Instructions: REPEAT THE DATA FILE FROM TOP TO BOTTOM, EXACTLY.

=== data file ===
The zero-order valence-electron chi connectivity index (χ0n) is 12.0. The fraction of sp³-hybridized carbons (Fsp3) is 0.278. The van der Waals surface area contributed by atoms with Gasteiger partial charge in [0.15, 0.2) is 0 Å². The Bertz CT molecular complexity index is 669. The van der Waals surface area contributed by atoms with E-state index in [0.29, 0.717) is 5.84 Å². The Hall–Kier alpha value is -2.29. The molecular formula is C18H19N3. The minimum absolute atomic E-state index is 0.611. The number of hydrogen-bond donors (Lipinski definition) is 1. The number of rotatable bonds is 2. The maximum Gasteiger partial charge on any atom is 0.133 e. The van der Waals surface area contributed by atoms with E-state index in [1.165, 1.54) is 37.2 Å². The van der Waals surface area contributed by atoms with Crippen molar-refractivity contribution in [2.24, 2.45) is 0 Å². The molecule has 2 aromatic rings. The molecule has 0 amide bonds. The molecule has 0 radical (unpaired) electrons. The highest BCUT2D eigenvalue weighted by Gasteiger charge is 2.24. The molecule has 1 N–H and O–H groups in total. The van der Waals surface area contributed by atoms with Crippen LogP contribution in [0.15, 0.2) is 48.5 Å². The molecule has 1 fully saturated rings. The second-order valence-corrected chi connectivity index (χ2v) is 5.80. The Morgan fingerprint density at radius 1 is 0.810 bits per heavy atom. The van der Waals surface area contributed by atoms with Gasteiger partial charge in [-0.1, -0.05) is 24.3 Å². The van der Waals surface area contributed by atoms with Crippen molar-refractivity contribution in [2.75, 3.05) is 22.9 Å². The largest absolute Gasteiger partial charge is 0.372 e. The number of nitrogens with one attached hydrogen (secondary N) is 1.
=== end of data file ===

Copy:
The zero-order valence-electron chi connectivity index (χ0n) is 12.0. The fraction of sp³-hybridized carbons (Fsp3) is 0.278. The van der Waals surface area contributed by atoms with Gasteiger partial charge in [0.15, 0.2) is 0 Å². The Bertz CT molecular complexity index is 669. The van der Waals surface area contributed by atoms with E-state index in [0.29, 0.717) is 5.84 Å². The Hall–Kier alpha value is -2.29. The molecular formula is C18H19N3. The minimum absolute atomic E-state index is 0.611. The number of hydrogen-bond donors (Lipinski definition) is 1. The number of rotatable bonds is 2. The maximum Gasteiger partial charge on any atom is 0.133 e. The van der Waals surface area contributed by atoms with E-state index in [1.165, 1.54) is 37.2 Å². The van der Waals surface area contributed by atoms with Crippen molar-refractivity contribution in [2.24, 2.45) is 0 Å². The molecule has 2 aromatic rings. The molecule has 0 amide bonds. The molecule has 0 radical (unpaired) electrons. The highest BCUT2D eigenvalue weighted by Gasteiger charge is 2.24. The molecule has 1 N–H and O–H groups in total. The van der Waals surface area contributed by atoms with Crippen LogP contribution in [0.15, 0.2) is 48.5 Å². The molecule has 1 fully saturated rings. The second-order valence-corrected chi connectivity index (χ2v) is 5.80. The Morgan fingerprint density at radius 1 is 0.810 bits per heavy atom. The van der Waals surface area contributed by atoms with Gasteiger partial charge in [-0.1, -0.05) is 24.3 Å². The van der Waals surface area contributed by atoms with Crippen molar-refractivity contribution in [2.75, 3.05) is 22.9 Å². The largest absolute Gasteiger partial charge is 0.372 e. The number of nitrogens with one attached hydrogen (secondary N) is 1.